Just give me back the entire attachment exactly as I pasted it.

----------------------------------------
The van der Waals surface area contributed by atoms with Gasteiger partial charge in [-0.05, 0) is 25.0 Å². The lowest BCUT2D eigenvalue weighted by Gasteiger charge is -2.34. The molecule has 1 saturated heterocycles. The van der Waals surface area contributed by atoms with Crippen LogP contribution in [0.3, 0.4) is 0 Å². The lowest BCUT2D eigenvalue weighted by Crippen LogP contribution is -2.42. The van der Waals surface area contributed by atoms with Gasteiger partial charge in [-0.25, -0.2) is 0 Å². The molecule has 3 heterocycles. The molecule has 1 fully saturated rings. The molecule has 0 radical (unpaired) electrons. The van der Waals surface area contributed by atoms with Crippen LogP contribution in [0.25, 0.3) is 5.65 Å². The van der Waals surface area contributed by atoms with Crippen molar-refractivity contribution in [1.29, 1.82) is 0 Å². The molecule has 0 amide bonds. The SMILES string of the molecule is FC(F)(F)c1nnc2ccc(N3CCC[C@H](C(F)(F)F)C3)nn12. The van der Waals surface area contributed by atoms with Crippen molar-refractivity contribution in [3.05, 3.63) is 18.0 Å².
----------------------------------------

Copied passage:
The van der Waals surface area contributed by atoms with Gasteiger partial charge in [-0.05, 0) is 25.0 Å². The lowest BCUT2D eigenvalue weighted by Gasteiger charge is -2.34. The molecule has 1 saturated heterocycles. The van der Waals surface area contributed by atoms with Crippen LogP contribution in [0.3, 0.4) is 0 Å². The lowest BCUT2D eigenvalue weighted by Crippen LogP contribution is -2.42. The van der Waals surface area contributed by atoms with Gasteiger partial charge in [-0.25, -0.2) is 0 Å². The molecule has 3 heterocycles. The molecule has 1 fully saturated rings. The molecule has 0 radical (unpaired) electrons. The van der Waals surface area contributed by atoms with Crippen LogP contribution in [0.25, 0.3) is 5.65 Å². The van der Waals surface area contributed by atoms with Crippen molar-refractivity contribution in [1.29, 1.82) is 0 Å². The molecule has 0 amide bonds. The SMILES string of the molecule is FC(F)(F)c1nnc2ccc(N3CCC[C@H](C(F)(F)F)C3)nn12. The van der Waals surface area contributed by atoms with Crippen molar-refractivity contribution in [3.05, 3.63) is 18.0 Å².